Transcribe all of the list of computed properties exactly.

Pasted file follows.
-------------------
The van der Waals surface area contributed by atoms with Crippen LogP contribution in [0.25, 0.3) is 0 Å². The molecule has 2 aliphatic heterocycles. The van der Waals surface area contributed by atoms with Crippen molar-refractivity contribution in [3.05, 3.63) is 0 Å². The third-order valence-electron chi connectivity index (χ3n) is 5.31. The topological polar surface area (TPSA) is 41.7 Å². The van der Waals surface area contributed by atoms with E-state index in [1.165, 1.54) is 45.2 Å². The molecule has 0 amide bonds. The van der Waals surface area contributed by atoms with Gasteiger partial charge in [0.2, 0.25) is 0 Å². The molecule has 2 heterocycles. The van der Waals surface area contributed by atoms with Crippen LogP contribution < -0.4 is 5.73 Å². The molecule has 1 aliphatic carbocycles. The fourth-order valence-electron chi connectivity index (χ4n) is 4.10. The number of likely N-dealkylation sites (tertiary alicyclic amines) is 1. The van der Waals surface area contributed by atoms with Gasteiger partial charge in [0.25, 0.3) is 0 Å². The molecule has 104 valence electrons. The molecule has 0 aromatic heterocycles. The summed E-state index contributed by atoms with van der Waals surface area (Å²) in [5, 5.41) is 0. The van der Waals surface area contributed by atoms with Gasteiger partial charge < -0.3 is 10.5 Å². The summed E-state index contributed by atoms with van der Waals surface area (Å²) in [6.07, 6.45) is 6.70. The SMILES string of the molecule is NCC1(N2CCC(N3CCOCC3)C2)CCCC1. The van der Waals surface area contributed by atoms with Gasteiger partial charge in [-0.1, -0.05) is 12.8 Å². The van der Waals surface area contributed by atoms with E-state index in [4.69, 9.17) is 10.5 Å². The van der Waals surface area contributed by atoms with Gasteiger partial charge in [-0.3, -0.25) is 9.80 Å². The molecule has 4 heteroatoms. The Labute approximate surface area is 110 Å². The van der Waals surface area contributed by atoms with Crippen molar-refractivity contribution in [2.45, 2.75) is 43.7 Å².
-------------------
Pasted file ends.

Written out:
The van der Waals surface area contributed by atoms with Crippen LogP contribution in [0.25, 0.3) is 0 Å². The molecule has 2 aliphatic heterocycles. The van der Waals surface area contributed by atoms with Crippen molar-refractivity contribution in [3.05, 3.63) is 0 Å². The third-order valence-electron chi connectivity index (χ3n) is 5.31. The topological polar surface area (TPSA) is 41.7 Å². The van der Waals surface area contributed by atoms with E-state index in [1.165, 1.54) is 45.2 Å². The molecule has 0 amide bonds. The van der Waals surface area contributed by atoms with Gasteiger partial charge in [0.2, 0.25) is 0 Å². The molecule has 2 heterocycles. The van der Waals surface area contributed by atoms with Crippen LogP contribution < -0.4 is 5.73 Å². The molecule has 1 aliphatic carbocycles. The fourth-order valence-electron chi connectivity index (χ4n) is 4.10. The number of likely N-dealkylation sites (tertiary alicyclic amines) is 1. The van der Waals surface area contributed by atoms with Gasteiger partial charge in [0.25, 0.3) is 0 Å². The molecule has 104 valence electrons. The molecule has 0 aromatic heterocycles. The summed E-state index contributed by atoms with van der Waals surface area (Å²) in [5, 5.41) is 0. The van der Waals surface area contributed by atoms with Gasteiger partial charge < -0.3 is 10.5 Å². The summed E-state index contributed by atoms with van der Waals surface area (Å²) in [6.07, 6.45) is 6.70. The SMILES string of the molecule is NCC1(N2CCC(N3CCOCC3)C2)CCCC1. The van der Waals surface area contributed by atoms with Gasteiger partial charge in [-0.1, -0.05) is 12.8 Å². The van der Waals surface area contributed by atoms with E-state index in [4.69, 9.17) is 10.5 Å². The van der Waals surface area contributed by atoms with Gasteiger partial charge in [-0.3, -0.25) is 9.80 Å². The molecule has 4 heteroatoms. The Labute approximate surface area is 110 Å². The van der Waals surface area contributed by atoms with Crippen molar-refractivity contribution in [2.45, 2.75) is 43.7 Å².